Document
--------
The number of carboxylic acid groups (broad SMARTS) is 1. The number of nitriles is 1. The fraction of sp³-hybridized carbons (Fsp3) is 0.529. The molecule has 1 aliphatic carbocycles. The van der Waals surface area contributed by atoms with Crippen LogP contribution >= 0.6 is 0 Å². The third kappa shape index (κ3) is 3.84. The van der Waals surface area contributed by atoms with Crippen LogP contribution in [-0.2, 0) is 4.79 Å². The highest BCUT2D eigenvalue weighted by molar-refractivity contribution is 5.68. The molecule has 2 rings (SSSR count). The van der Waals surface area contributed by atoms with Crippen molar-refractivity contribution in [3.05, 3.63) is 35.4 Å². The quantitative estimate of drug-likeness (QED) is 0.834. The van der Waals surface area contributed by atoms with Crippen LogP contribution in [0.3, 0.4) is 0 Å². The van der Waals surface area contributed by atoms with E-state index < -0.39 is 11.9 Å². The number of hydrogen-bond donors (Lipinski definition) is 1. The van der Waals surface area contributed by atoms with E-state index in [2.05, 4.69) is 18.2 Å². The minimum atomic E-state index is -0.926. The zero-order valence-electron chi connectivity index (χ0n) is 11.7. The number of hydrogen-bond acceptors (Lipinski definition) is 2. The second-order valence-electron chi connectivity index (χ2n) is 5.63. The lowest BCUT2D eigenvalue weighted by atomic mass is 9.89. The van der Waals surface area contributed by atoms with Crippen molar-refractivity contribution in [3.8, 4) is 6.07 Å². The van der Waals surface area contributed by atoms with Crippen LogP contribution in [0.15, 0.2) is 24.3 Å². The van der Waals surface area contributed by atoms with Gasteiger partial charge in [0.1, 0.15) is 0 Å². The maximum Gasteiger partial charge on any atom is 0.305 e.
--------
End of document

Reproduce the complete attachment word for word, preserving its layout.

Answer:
The number of carboxylic acid groups (broad SMARTS) is 1. The number of nitriles is 1. The fraction of sp³-hybridized carbons (Fsp3) is 0.529. The molecule has 1 aliphatic carbocycles. The van der Waals surface area contributed by atoms with Crippen LogP contribution >= 0.6 is 0 Å². The third kappa shape index (κ3) is 3.84. The van der Waals surface area contributed by atoms with Crippen LogP contribution in [-0.2, 0) is 4.79 Å². The highest BCUT2D eigenvalue weighted by molar-refractivity contribution is 5.68. The molecule has 2 rings (SSSR count). The van der Waals surface area contributed by atoms with Crippen molar-refractivity contribution in [3.05, 3.63) is 35.4 Å². The quantitative estimate of drug-likeness (QED) is 0.834. The van der Waals surface area contributed by atoms with Crippen LogP contribution in [0.3, 0.4) is 0 Å². The van der Waals surface area contributed by atoms with E-state index < -0.39 is 11.9 Å². The number of hydrogen-bond donors (Lipinski definition) is 1. The van der Waals surface area contributed by atoms with E-state index in [2.05, 4.69) is 18.2 Å². The minimum atomic E-state index is -0.926. The zero-order valence-electron chi connectivity index (χ0n) is 11.7. The number of hydrogen-bond acceptors (Lipinski definition) is 2. The second-order valence-electron chi connectivity index (χ2n) is 5.63. The lowest BCUT2D eigenvalue weighted by atomic mass is 9.89. The van der Waals surface area contributed by atoms with Crippen molar-refractivity contribution in [3.8, 4) is 6.07 Å². The van der Waals surface area contributed by atoms with Crippen LogP contribution in [0.15, 0.2) is 24.3 Å². The van der Waals surface area contributed by atoms with Gasteiger partial charge in [0.1, 0.15) is 0 Å². The maximum Gasteiger partial charge on any atom is 0.305 e.